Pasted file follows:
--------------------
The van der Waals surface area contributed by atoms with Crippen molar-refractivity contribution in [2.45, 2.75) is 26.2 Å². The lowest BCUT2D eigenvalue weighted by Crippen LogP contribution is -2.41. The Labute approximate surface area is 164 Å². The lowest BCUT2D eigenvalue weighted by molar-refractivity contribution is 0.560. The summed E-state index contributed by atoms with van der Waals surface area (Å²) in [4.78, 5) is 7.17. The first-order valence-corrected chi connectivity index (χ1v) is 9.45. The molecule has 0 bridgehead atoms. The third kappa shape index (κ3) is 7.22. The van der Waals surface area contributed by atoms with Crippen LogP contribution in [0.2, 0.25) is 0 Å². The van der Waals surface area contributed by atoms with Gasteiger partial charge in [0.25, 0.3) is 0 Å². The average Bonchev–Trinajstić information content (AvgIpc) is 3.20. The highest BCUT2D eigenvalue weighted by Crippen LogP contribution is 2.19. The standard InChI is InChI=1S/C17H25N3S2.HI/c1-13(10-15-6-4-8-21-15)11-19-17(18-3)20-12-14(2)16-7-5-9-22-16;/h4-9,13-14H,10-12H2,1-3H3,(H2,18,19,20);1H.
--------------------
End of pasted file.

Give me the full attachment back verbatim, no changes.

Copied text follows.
The van der Waals surface area contributed by atoms with Crippen molar-refractivity contribution in [2.45, 2.75) is 26.2 Å². The lowest BCUT2D eigenvalue weighted by Crippen LogP contribution is -2.41. The Labute approximate surface area is 164 Å². The lowest BCUT2D eigenvalue weighted by molar-refractivity contribution is 0.560. The summed E-state index contributed by atoms with van der Waals surface area (Å²) in [4.78, 5) is 7.17. The first-order valence-corrected chi connectivity index (χ1v) is 9.45. The molecule has 0 bridgehead atoms. The third kappa shape index (κ3) is 7.22. The van der Waals surface area contributed by atoms with Crippen LogP contribution in [0.2, 0.25) is 0 Å². The van der Waals surface area contributed by atoms with Gasteiger partial charge in [0.25, 0.3) is 0 Å². The average Bonchev–Trinajstić information content (AvgIpc) is 3.20. The highest BCUT2D eigenvalue weighted by Crippen LogP contribution is 2.19. The standard InChI is InChI=1S/C17H25N3S2.HI/c1-13(10-15-6-4-8-21-15)11-19-17(18-3)20-12-14(2)16-7-5-9-22-16;/h4-9,13-14H,10-12H2,1-3H3,(H2,18,19,20);1H.